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Thursday, April 29, 2010
Apple's Jobs Attacks Flash


Apple CEO Steve Jobs atacked Adobe's Flash technology, claiming that the technology is insecure, buggy, battery-draining and not compatible with Apple's multi-touch interface used in the iPhone and iPad.

In a statement Thursday, Jobs laid out his reasons for excluding Flash - the most popular vehicle for videos and games on the Internet - from Apple's handheld devices.

Apple has received a lot of criricism on the fact that the company does not allow Flash on iPhones, iPods and iPads. Adobe has characterized Apple's decision as being primarily business driven claiming that Apple want to protect their App Store. Last week Adobe said that it would stop the development of a Flash-to-iPhone software tool introduced with its Creative Suite 5 earlier this month. Today Jobs gave an answer claiming that technology issues are not allowing Apple to support the flash technology.

Rather than use flash, Apple has adopted HTML5, CSS and JavaScript ? all open standards. HTML5, the new web standard that has been adopted by Apple, Google and many others, lets web developers create advanced graphics, typography, animations and transitions without relying on third party browser plug-ins (like Flash).

Adobe has said that Apple mobile devices cannot access "the full web" because 75% of video on the web is in Flash. "What they don?t say is that almost all this video is also available in a more modern format, H.264, and viewable on iPhones, iPods and iPads, "Jobs said. "YouTube, with an estimated 40% of the web?s video, shines in an app bundled on all Apple mobile devices, with the iPad offering perhaps the best YouTube discovery and viewing experience ever. Add to this video from Vimeo, Netflix, Facebook, ABC, CBS, CNN, MSNBC, Fox News, ESPN, NPR, Time, The New York Times, The Wall Street Journal, Sports Illustrated, People, National Geographic, and many, many others. iPhone, iPod and iPad users aren?t missing much video," Jobs added.

Jobs also mentioned that there are reliability, security and performance issues related to the flash technology. Symantec recently highlighted Flash for having one of the worst security records in 2009.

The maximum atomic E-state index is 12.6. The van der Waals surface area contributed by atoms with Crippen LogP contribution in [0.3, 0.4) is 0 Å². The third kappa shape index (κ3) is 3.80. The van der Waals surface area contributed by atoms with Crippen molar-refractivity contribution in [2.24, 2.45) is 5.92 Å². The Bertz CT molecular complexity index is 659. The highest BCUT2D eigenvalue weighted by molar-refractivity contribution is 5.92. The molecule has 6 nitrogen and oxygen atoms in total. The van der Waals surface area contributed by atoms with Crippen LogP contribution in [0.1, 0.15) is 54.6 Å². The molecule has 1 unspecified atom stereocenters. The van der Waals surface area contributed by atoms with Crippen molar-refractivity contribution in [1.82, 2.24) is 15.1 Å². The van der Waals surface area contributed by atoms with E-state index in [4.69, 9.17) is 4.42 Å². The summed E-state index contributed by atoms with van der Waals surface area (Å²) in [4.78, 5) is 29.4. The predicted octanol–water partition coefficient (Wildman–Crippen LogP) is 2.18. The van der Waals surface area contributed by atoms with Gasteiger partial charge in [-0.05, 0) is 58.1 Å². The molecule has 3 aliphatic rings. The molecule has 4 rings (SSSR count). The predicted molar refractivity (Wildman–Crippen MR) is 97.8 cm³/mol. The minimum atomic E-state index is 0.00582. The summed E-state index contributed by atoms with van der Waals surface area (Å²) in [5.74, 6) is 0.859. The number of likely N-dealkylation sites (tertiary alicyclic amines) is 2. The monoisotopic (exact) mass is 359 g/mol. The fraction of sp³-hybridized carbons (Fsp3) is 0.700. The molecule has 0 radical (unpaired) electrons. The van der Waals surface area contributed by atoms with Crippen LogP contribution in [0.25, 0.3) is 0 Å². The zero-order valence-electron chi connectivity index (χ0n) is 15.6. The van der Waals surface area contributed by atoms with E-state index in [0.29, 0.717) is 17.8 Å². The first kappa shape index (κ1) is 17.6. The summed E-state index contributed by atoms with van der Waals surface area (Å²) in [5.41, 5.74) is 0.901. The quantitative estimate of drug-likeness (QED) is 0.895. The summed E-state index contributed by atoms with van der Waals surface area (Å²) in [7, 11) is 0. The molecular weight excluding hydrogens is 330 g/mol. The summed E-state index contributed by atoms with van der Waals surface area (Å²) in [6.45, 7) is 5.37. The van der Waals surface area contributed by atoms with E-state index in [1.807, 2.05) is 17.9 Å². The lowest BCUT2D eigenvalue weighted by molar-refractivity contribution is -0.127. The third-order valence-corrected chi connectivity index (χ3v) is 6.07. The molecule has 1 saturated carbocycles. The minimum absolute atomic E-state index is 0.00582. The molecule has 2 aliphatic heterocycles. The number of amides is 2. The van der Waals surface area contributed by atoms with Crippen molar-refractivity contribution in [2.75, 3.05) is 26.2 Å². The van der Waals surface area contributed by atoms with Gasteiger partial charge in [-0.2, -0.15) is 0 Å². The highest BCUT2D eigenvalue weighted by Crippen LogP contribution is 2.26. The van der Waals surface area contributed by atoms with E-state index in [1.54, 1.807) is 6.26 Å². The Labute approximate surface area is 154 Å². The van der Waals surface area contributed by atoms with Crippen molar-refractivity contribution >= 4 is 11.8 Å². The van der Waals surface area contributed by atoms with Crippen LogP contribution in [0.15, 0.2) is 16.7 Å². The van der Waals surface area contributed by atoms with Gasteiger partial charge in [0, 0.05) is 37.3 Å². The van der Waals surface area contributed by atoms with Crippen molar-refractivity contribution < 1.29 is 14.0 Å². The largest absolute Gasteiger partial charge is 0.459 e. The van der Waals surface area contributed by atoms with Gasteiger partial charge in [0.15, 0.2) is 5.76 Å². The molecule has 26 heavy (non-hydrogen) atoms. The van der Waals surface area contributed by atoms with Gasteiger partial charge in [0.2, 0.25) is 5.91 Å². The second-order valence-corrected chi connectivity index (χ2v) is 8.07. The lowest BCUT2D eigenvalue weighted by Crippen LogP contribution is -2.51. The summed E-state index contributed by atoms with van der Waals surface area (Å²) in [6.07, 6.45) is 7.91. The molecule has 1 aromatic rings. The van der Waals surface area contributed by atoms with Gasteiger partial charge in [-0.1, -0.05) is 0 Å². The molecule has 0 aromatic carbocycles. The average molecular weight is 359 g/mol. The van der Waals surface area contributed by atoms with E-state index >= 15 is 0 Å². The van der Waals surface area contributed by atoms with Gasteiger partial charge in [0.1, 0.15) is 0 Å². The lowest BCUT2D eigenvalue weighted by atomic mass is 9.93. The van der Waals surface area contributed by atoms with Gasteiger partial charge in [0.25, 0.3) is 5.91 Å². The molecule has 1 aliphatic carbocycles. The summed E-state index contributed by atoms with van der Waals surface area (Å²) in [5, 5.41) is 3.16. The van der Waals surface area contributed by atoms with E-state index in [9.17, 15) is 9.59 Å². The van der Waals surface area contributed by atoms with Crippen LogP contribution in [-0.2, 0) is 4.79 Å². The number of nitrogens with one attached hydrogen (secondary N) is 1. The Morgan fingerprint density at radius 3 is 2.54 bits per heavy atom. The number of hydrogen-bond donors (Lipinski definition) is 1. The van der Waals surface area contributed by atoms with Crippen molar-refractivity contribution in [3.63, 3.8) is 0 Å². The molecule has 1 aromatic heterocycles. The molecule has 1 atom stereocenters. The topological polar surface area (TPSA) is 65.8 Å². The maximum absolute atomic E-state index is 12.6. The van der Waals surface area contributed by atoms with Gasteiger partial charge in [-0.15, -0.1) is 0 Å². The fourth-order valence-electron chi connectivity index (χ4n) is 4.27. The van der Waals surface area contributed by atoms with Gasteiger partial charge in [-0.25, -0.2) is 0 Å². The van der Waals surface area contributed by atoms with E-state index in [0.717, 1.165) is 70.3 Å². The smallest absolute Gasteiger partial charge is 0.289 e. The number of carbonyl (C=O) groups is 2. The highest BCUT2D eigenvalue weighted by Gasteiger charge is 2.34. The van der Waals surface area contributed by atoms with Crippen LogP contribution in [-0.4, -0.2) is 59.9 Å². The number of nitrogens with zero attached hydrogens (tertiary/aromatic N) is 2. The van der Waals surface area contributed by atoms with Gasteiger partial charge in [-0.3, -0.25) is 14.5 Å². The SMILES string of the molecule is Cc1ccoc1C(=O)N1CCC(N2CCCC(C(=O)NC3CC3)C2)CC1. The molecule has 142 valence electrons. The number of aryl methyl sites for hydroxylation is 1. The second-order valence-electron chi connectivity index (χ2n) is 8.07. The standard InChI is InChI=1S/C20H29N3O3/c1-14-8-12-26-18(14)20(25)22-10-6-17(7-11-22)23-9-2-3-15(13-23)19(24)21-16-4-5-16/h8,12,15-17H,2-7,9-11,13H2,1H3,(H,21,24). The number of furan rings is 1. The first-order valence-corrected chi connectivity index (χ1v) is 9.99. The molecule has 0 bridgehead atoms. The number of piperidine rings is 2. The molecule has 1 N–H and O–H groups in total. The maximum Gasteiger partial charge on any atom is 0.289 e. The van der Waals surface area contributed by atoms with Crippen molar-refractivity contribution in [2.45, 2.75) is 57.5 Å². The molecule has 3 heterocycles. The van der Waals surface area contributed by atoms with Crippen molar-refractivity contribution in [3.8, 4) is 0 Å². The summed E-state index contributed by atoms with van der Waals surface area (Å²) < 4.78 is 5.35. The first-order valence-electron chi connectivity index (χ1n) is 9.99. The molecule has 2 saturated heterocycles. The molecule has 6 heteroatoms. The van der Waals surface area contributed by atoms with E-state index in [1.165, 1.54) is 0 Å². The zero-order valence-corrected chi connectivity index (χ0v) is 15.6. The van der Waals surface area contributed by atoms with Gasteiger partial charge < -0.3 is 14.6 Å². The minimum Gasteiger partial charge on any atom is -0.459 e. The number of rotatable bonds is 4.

"We also know first hand that Flash is the number one reason Macs crash. We have been working with Adobe to fix these problems, but they have persisted for several years now. We don?t want to reduce the reliability and security of our iPhones, iPods and iPads by adding Flash," Jobs said.

Apple's CEO also claims that Flash does not perform well on mobile devices.

"We have routinely asked Adobe to show us Flash performing well on a mobile device, any mobile device, for a few years now. We have never seen it. Adobe publicly said that Flash would ship on a smartphone in early 2009, then the second half of 2009, then the first half of 2010, and now they say the second half of 2010. We think it will eventually ship, but we?re glad we didn?t hold our breath," he said.

Jobs also said that the Flash technology requires software decoding, which uses too much power.

"Although Flash has recently added support for H.264, the video on almost all Flash websites currently requires an older generation decoder that is not implemented in mobile chips and must be run in software. The difference is striking: on an iPhone, for example, H.264 videos play for up to 10 hours, while videos decoded in software play for less than 5 hours before the battery is fully drained," Jobs said.

Jobs continued mentioning that Flash is a PC-oriented technology to work on the iPhone and iPad.

"Flash was designed for PCs using mice, not for touch screens using fingers. For example, many Flash websites rely on 'rollovers', which pop up menus or other elements when the mouse arrow hovers over a specific spot. Apple?s revolutionary multi-touch interface doesn?t use a mouse, and there is no concept of a rollover. Most Flash websites will need to be rewritten to support touch-based devices. If developers need to rewrite their Flash websites, why not use modern technologies like HTML5, CSS and JavaScript?", Jobs said.

Jobs finally said the most important reason for excluding Flash is that it puts a third party between Apple and software developers. That means developers can take advantage of improvements from Apple only if Adobe chose to upgrade its own software, Jobs wrote.

"Flash was created during the PC era ? for PCs and mice.." he said. "New open standards created in the mobile era, such as HTML5, will win on mobile devices (and PCs too). Perhaps Adobe should focus more on creating great HTML5 tools for the future, and less on criticizing Apple for leaving the past behind," Jobs wrote.

Steve's Jobs complete article is available at Apple's web site.


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